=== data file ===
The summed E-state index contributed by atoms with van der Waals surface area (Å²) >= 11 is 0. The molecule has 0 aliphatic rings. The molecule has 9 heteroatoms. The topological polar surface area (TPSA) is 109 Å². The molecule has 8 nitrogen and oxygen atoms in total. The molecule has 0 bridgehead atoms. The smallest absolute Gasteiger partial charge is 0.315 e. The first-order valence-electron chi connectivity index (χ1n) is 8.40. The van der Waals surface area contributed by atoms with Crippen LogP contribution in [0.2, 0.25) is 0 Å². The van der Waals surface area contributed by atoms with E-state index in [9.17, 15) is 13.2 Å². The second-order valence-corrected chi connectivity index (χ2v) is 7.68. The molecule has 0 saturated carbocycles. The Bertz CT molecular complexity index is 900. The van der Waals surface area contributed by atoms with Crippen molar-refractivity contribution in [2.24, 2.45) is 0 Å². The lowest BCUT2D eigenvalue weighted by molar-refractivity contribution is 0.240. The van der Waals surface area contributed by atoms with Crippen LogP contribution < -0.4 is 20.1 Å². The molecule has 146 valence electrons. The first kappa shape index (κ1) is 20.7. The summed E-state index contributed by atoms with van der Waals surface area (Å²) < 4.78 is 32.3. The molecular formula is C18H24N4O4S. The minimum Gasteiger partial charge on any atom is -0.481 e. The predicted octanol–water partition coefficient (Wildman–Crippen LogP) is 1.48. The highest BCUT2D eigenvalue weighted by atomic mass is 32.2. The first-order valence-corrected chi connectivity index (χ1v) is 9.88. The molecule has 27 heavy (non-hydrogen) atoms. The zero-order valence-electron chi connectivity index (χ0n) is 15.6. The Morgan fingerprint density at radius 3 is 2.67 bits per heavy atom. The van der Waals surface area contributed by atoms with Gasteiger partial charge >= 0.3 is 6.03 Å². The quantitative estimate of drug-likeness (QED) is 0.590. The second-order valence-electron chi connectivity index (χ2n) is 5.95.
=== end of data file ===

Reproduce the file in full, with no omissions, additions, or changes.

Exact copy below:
The summed E-state index contributed by atoms with van der Waals surface area (Å²) >= 11 is 0. The molecule has 0 aliphatic rings. The molecule has 9 heteroatoms. The topological polar surface area (TPSA) is 109 Å². The molecule has 8 nitrogen and oxygen atoms in total. The molecule has 0 bridgehead atoms. The smallest absolute Gasteiger partial charge is 0.315 e. The first-order valence-electron chi connectivity index (χ1n) is 8.40. The van der Waals surface area contributed by atoms with Crippen LogP contribution in [0.2, 0.25) is 0 Å². The van der Waals surface area contributed by atoms with E-state index in [9.17, 15) is 13.2 Å². The second-order valence-corrected chi connectivity index (χ2v) is 7.68. The molecule has 0 saturated carbocycles. The Bertz CT molecular complexity index is 900. The van der Waals surface area contributed by atoms with Crippen molar-refractivity contribution in [2.24, 2.45) is 0 Å². The lowest BCUT2D eigenvalue weighted by molar-refractivity contribution is 0.240. The van der Waals surface area contributed by atoms with Crippen LogP contribution < -0.4 is 20.1 Å². The molecule has 146 valence electrons. The first kappa shape index (κ1) is 20.7. The summed E-state index contributed by atoms with van der Waals surface area (Å²) < 4.78 is 32.3. The molecular formula is C18H24N4O4S. The minimum Gasteiger partial charge on any atom is -0.481 e. The predicted octanol–water partition coefficient (Wildman–Crippen LogP) is 1.48. The highest BCUT2D eigenvalue weighted by atomic mass is 32.2. The first-order valence-corrected chi connectivity index (χ1v) is 9.88. The molecule has 27 heavy (non-hydrogen) atoms. The zero-order valence-electron chi connectivity index (χ0n) is 15.6. The Morgan fingerprint density at radius 3 is 2.67 bits per heavy atom. The van der Waals surface area contributed by atoms with Gasteiger partial charge >= 0.3 is 6.03 Å². The quantitative estimate of drug-likeness (QED) is 0.590. The second-order valence-electron chi connectivity index (χ2n) is 5.95.